Featured TV on DVD Review: Big History
Please don't suck. Please don't suck. Please don't suck. I've been burned by a number of History Channel shows in the past. Some are quite good, like How the Earth was Made, but others that I had high hopes for didn't live up to expectations. (And that's not counting the complete crap on the network, like the shows that deal with ghosts, aliens, or preppies pretending to be hicks.) I hope Big History is one of the better shows and the setup sounds intriguing. Does it live up to its promise? Or was I burned again?
Big History the TV show uses the academic field of Big History. Big History looks at human history as not just the actions of individuals, but as the result of forces that began before humans were around, indeed before life evolved on Earth. At first this might seem strange that history, the story of humans, would start before life started, but as the first episode points out, human civilization depends on salt, so where there were salt deposits at the surface of the Earth, civilization would flourish. The demand for salt, for instance, built the Erie Canal. The domestication of horses changed human civilization forever and not just in the obvious ways. Mountains change weather patterns and provide natural borders for defense. Precious metals like gold and silver change history whenever it is discovered, but why do humans covet it so? There are 16 30-minute episodes (that's 30 minutes including commercials or about 22-minutes as presented here) plus a two-hour finale (88 minutes on the DVD or Blu-ray).
My expectations for this show were perhaps a little too high. I was hoping for a show similar to James Burke's Connections series, which remains one of my favorite educational TV shows of all time. Big History has a similar theme running through it and is shows how various subjects have major connections throughout history. However, it's a History Channel show and not a BBC show and you can really tell. I have reviewed many History Channel TV shows in the past and many suffer from the same stylistic faults where the same information or graphics are overused to the point of self-parody. I lost track of the number of times we saw the interconnected points of light. Also, like most of the History Channel shows I've reviewed, information is repeated before and after every commercial break. Additionally, some of the connections are a little dubious and one wonders if some points made could be explained away as coincidence and not something larger.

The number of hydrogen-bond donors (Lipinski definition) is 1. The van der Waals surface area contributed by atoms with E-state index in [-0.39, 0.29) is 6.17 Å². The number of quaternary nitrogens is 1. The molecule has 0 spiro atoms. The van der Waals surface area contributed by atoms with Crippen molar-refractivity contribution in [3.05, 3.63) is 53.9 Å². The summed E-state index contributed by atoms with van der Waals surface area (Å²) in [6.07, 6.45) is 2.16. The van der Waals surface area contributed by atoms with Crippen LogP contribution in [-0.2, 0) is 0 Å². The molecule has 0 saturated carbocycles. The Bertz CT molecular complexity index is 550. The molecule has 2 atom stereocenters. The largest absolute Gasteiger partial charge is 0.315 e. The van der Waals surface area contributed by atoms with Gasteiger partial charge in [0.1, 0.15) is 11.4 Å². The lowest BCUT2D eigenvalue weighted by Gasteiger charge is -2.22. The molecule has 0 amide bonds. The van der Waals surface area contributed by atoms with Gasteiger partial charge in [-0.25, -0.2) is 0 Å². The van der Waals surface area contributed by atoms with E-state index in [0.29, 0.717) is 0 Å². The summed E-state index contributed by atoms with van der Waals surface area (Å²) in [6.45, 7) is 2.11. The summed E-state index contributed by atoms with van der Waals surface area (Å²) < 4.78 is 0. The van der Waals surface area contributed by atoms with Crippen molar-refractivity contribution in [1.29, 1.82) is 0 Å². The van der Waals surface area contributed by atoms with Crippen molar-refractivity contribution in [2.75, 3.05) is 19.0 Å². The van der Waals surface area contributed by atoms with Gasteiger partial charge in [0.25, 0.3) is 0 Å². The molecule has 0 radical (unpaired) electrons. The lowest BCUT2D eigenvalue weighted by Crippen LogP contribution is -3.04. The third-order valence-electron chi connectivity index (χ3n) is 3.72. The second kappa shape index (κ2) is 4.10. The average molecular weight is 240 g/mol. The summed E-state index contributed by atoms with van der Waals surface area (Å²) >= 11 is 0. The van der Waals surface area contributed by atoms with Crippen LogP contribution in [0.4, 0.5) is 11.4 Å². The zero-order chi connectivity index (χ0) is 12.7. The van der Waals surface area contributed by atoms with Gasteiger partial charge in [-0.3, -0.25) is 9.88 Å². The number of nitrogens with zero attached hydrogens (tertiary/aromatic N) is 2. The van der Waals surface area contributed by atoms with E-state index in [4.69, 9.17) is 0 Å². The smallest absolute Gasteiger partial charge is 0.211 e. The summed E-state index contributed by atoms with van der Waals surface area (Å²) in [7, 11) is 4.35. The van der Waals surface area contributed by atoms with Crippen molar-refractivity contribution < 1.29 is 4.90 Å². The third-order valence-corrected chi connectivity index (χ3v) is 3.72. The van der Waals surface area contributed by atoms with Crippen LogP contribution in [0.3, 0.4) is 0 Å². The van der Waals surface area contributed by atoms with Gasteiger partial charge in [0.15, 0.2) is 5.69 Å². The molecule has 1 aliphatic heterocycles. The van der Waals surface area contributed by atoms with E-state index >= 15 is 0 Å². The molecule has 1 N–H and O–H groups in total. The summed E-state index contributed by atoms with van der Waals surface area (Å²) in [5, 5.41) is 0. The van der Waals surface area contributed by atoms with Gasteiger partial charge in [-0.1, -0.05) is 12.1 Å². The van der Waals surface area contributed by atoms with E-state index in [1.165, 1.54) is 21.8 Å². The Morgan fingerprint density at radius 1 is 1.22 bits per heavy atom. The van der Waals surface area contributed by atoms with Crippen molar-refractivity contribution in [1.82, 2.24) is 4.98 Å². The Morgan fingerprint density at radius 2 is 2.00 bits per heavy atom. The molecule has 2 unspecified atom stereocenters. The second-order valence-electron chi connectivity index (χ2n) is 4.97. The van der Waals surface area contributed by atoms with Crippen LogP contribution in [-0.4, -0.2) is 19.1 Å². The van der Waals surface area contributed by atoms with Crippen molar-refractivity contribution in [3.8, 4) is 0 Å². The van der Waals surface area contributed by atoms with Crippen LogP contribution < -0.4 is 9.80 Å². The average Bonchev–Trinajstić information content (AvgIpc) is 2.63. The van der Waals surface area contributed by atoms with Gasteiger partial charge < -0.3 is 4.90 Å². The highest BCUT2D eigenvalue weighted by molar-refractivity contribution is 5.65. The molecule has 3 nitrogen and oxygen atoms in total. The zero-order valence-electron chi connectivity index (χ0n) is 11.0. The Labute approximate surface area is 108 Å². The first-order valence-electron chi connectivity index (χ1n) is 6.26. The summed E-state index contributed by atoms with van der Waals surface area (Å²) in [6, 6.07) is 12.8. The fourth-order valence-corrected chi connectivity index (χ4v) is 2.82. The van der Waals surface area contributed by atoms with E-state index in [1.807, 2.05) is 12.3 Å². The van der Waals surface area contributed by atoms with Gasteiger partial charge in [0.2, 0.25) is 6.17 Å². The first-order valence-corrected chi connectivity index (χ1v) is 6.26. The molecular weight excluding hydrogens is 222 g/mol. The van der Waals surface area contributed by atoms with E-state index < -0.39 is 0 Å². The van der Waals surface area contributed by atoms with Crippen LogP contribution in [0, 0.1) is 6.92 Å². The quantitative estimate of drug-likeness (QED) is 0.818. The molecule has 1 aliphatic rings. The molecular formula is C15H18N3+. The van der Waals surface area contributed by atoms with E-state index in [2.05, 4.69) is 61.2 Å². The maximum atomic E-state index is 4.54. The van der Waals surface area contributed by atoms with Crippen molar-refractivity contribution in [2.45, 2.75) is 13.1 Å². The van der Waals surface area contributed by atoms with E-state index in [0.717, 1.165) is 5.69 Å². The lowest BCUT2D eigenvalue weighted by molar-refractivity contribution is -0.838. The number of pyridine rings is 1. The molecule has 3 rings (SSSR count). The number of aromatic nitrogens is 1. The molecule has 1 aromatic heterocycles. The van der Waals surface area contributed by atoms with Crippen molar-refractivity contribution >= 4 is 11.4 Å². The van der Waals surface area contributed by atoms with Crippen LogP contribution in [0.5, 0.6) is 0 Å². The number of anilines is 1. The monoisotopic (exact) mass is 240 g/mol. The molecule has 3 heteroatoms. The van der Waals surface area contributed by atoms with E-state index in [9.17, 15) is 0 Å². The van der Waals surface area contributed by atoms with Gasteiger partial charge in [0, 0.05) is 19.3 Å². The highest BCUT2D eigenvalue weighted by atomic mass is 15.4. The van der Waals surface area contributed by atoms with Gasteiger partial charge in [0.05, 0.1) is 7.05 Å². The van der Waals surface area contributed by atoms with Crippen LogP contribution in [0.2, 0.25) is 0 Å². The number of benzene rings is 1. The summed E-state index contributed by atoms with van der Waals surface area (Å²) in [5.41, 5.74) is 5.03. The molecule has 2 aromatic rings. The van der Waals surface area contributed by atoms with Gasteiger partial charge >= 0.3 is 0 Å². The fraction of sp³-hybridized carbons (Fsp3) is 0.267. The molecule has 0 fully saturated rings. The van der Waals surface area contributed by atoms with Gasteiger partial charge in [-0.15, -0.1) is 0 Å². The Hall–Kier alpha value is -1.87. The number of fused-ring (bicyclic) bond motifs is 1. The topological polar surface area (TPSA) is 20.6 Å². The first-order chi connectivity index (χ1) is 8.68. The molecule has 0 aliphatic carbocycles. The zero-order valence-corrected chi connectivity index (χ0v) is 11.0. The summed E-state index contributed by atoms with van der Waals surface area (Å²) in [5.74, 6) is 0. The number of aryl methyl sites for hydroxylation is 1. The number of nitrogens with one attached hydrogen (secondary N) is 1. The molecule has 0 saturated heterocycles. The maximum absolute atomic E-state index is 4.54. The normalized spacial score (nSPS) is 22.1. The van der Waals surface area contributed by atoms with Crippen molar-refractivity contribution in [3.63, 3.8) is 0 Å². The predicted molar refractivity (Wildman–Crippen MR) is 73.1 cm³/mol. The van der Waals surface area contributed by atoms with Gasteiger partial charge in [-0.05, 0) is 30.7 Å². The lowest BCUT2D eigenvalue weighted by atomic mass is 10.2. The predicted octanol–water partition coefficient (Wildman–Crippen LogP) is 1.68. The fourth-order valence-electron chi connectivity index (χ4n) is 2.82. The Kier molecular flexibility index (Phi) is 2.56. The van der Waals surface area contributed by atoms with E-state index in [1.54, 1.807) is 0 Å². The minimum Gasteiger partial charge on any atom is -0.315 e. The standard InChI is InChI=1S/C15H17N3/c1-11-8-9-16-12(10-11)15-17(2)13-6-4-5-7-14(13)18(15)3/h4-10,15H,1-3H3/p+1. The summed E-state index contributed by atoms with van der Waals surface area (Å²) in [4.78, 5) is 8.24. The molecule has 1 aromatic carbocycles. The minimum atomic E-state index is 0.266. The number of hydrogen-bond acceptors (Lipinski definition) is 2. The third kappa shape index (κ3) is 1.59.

That said, it is still interesting enough to be worth watching, and I like Bryan Cranston, but I'm not sure it has the replay value needed to justify buying.
There are ten featurettes with a total running time of 30 minutes. That's more than a full episode of extras, but because each separate featurette is so short, they don't add a lot of the proceedings.
The technical presentation is on par with other History Chanel TV on DVD releases. The video quality varies widely, depending on the source material. Some of the time the level of details is great, but other times the scenes are rather soft and the colors are less impressive. There are a lot of pans and zooms in the 5.1 surround sound audio track, perhaps too many, as the activity moves from being engaging to being distracting. It is a case of style over substance.
The Blu-ray costs $8 or 30% more than the DVD. This is a fine price for a TV on DVD release.
Big History isn't as good as I had hoped and it does suffer from the same flaws as most History Chanel educational shows suffer from, namely repetition, style over substance, and repetition. That said, there is enough that works that the DVD and Blu-ray are worth checking out, but a rental will be enough.
- Submitted by: C.S.Strowbridge
Date posted: 2014-03-09